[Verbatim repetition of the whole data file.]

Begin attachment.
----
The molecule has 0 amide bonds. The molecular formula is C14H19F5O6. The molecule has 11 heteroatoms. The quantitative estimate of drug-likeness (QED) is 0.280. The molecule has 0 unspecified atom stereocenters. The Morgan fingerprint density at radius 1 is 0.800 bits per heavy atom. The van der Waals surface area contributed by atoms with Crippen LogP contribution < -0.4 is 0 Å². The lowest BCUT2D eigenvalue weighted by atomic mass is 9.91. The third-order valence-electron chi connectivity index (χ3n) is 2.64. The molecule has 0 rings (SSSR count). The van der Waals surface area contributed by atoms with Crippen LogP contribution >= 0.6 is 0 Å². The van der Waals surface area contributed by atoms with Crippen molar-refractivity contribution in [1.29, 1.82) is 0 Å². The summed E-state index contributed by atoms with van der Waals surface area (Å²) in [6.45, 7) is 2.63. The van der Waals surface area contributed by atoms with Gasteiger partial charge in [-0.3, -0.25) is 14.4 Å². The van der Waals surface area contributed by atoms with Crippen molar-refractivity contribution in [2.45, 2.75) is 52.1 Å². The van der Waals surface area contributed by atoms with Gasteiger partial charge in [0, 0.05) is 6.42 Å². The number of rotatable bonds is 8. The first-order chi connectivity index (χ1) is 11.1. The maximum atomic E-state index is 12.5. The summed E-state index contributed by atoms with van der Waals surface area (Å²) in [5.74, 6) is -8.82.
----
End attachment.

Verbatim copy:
The molecule has 0 amide bonds. The molecular formula is C14H19F5O6. The molecule has 11 heteroatoms. The quantitative estimate of drug-likeness (QED) is 0.280. The molecule has 0 unspecified atom stereocenters. The Morgan fingerprint density at radius 1 is 0.800 bits per heavy atom. The van der Waals surface area contributed by atoms with Crippen LogP contribution < -0.4 is 0 Å². The lowest BCUT2D eigenvalue weighted by atomic mass is 9.91. The third-order valence-electron chi connectivity index (χ3n) is 2.64. The molecule has 0 rings (SSSR count). The van der Waals surface area contributed by atoms with Crippen LogP contribution >= 0.6 is 0 Å². The van der Waals surface area contributed by atoms with Crippen molar-refractivity contribution in [1.29, 1.82) is 0 Å². The summed E-state index contributed by atoms with van der Waals surface area (Å²) in [6.45, 7) is 2.63. The van der Waals surface area contributed by atoms with Gasteiger partial charge in [-0.3, -0.25) is 14.4 Å². The van der Waals surface area contributed by atoms with Crippen molar-refractivity contribution in [2.45, 2.75) is 52.1 Å². The van der Waals surface area contributed by atoms with Gasteiger partial charge in [0, 0.05) is 6.42 Å². The number of rotatable bonds is 8. The first-order chi connectivity index (χ1) is 11.1. The maximum atomic E-state index is 12.5. The summed E-state index contributed by atoms with van der Waals surface area (Å²) in [5.74, 6) is -8.82.